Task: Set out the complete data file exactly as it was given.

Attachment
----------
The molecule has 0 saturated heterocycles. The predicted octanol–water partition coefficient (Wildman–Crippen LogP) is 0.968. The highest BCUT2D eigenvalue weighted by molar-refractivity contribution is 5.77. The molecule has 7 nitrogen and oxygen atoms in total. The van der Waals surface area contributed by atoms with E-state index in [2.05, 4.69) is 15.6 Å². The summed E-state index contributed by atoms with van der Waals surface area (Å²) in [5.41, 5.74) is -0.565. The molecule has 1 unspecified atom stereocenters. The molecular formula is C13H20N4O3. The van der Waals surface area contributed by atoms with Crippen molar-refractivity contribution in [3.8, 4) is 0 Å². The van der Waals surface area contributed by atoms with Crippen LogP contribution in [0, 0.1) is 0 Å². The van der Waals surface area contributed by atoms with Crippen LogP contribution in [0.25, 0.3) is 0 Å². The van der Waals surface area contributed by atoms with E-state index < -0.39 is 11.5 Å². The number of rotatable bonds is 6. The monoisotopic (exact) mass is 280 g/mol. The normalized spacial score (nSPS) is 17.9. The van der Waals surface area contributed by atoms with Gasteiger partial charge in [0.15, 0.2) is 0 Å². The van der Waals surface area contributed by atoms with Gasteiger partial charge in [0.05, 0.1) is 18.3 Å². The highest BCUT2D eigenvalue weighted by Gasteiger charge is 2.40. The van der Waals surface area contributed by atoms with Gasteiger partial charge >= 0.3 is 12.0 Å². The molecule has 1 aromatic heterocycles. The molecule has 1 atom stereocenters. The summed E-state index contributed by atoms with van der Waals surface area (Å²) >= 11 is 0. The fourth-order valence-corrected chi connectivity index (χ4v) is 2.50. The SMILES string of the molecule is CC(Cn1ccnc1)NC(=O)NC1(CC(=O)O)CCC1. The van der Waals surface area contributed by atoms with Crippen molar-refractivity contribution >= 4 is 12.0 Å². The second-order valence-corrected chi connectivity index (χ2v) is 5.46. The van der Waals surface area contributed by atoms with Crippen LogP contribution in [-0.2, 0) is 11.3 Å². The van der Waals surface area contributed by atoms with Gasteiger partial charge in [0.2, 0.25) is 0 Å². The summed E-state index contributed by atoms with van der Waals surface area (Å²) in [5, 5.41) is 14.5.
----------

The molecule has 0 saturated heterocycles. The predicted octanol–water partition coefficient (Wildman–Crippen LogP) is 0.968. The highest BCUT2D eigenvalue weighted by molar-refractivity contribution is 5.77. The molecule has 7 nitrogen and oxygen atoms in total. The van der Waals surface area contributed by atoms with E-state index in [2.05, 4.69) is 15.6 Å². The summed E-state index contributed by atoms with van der Waals surface area (Å²) in [5.41, 5.74) is -0.565. The molecule has 1 unspecified atom stereocenters. The molecular formula is C13H20N4O3. The van der Waals surface area contributed by atoms with Crippen molar-refractivity contribution in [3.8, 4) is 0 Å². The van der Waals surface area contributed by atoms with Crippen LogP contribution in [0, 0.1) is 0 Å². The van der Waals surface area contributed by atoms with Crippen LogP contribution in [0.25, 0.3) is 0 Å². The van der Waals surface area contributed by atoms with E-state index < -0.39 is 11.5 Å². The number of rotatable bonds is 6. The monoisotopic (exact) mass is 280 g/mol. The normalized spacial score (nSPS) is 17.9. The van der Waals surface area contributed by atoms with Gasteiger partial charge in [0.15, 0.2) is 0 Å². The van der Waals surface area contributed by atoms with Gasteiger partial charge in [0.05, 0.1) is 18.3 Å². The highest BCUT2D eigenvalue weighted by Gasteiger charge is 2.40. The van der Waals surface area contributed by atoms with Gasteiger partial charge >= 0.3 is 12.0 Å². The molecule has 1 aromatic heterocycles. The molecule has 1 atom stereocenters. The summed E-state index contributed by atoms with van der Waals surface area (Å²) >= 11 is 0. The fourth-order valence-corrected chi connectivity index (χ4v) is 2.50. The SMILES string of the molecule is CC(Cn1ccnc1)NC(=O)NC1(CC(=O)O)CCC1. The van der Waals surface area contributed by atoms with Crippen molar-refractivity contribution >= 4 is 12.0 Å². The second-order valence-corrected chi connectivity index (χ2v) is 5.46. The van der Waals surface area contributed by atoms with Crippen LogP contribution in [-0.2, 0) is 11.3 Å². The van der Waals surface area contributed by atoms with Gasteiger partial charge in [0.2, 0.25) is 0 Å². The summed E-state index contributed by atoms with van der Waals surface area (Å²) in [5, 5.41) is 14.5.